This week has been particularly inspiring. It was in many ways a culmination of the work — and the risks — we have been taking together, my students and I.

This is the first year that my students read a book they selected for their graduation project, which is a literary analysis essay and on-demand presentation.

excerpt from student 1 writing about the book Illegal by Eoin Colfer and Andrew Donkin

This should not sound particularly revolutionary, but when you teach all newcomers with varying degrees of literacy, this idea meets quite a bit of resistance and criticism from various corners, or it meets support from people who think “it’s a great idea, but….”, and hesitantly wish you luck . Especially when we also coupled it with letting students write the essay as a hybrid genre of personal narrative and literary analysis, and had them analyze first by focusing on their responses to the text, jotting down the sentences that caused these emotional or thoughtful reactions (aka “evidence”). Ooooooooo the controversy was real.

This was also a culmination of the journey I embarked on, challenging myself to put into action what I believed (and had researched) these kids to be capable of doing. I was simultaneously proud and terrified of taking the risk to do this with so much at stake (their graduation, nevermind the curriculum I had proposed the school take on 9-12), and with so many voices of doubt running around my stressed-out brain like 4-year-olds amped up on sugar:

Was I up to the task? Are the traditional ELA people right that students need ample amounts of direct instruction to determine a theme in a text and contextualize it in the larger world? Should I have given them a small selection of books to choose from, and organized them into book clubs? How was I going to manage keeping up with 43+ books among 110 kids? Am I lowering standards – will they be able to meet the higher expectations in the rubric? Were they going to get frustrated and give up reading a book independently, often the first book they had ever read?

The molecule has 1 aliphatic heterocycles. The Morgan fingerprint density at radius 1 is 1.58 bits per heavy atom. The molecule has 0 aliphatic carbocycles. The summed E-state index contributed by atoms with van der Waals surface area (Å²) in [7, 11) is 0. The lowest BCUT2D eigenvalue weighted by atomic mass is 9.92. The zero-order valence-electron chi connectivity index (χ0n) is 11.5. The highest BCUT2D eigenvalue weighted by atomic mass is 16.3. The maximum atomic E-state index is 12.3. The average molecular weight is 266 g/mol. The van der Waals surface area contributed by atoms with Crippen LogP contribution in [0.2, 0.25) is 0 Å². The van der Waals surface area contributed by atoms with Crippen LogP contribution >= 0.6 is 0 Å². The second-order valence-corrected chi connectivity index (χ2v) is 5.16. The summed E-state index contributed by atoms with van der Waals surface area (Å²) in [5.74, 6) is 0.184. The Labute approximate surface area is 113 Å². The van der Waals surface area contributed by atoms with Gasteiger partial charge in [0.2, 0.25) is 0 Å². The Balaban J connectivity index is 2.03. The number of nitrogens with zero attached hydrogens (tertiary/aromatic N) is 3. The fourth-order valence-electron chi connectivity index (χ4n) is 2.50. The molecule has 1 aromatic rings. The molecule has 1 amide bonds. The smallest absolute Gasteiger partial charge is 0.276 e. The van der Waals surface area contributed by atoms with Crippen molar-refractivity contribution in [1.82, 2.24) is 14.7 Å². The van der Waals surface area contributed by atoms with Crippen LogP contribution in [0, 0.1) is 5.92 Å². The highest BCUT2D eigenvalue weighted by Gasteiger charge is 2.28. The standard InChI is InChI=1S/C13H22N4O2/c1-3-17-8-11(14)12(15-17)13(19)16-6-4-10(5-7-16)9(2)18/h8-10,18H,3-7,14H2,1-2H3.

So, what happened this week? Well, after approving 75 papers (so far), 21 students presented to their panels (made up of two teachers) and they all passed, 13 with the highest grade possible. 🥳 And along with this, kids were confident. They cared deeply about their books and wanted their audiences to feel it. They were invested. I have never before felt so inspired.

Have I worked straight through preps and lunch for days on end? Yes.

Have I had kids coming to me instead of other classes when there was a sub there? Yes.

Did I offer video conferring to kids who were struggling to get started and wanted to work during the winter break? Yes (because I don’t believe in homework).

Did I have to act like a crazy person, organizing 5 1:1 conferences daily and then walking around the room intermittently to make sure kids were all focused because they were soooooooooooooooo loud? Sure. Was it ever more than 1-2 kids playing games on their iPad? No. No?! No! Kids were helping each other (and since very few ever had the same book, it was legitimate help, and not copying and sharing work).

Example from Student 2

But did I enjoy every. single. minute watching my students’ passions, confidence and determination grow, instead of watching them wither beneath threats of deadlines and ultimatums? Absolutely.

Did I stand back in awe multiple times, noticing how they moved with purpose and felt comfortable writing by just “going where their minds were”, instead of filling in boxes or conforming to sentence starters? Hell yes.

Did the beauty some students discovered in their own use of language bring me to tears more than once? Yup.

Did it help me identify the students who truly, truly needed more concrete scaffolds? Definitely.

Did I stand back in awe multiple times, noticing how they moved with purpose and felt comfortable writing by just “going where their minds were”, instead of filling in boxes or conforming to sentence starters? Hell yes. Did the beauty some students discovered in their own use of language bring me to tears more than once? Yup. Did it help me identify the students who truly, truly needed more concrete scaffolds? Definitely.

I share this with you in hopes of giving you inspiration and strength to take on risks you see in front of you, squash the self-doubts and take the chance if you are also trying to transform your classrooms to ones where students are increasingly in charge of their learning. It’s worth it. I promise.

(Though I do wish there were a way to teach teenagers the art of whispering!!)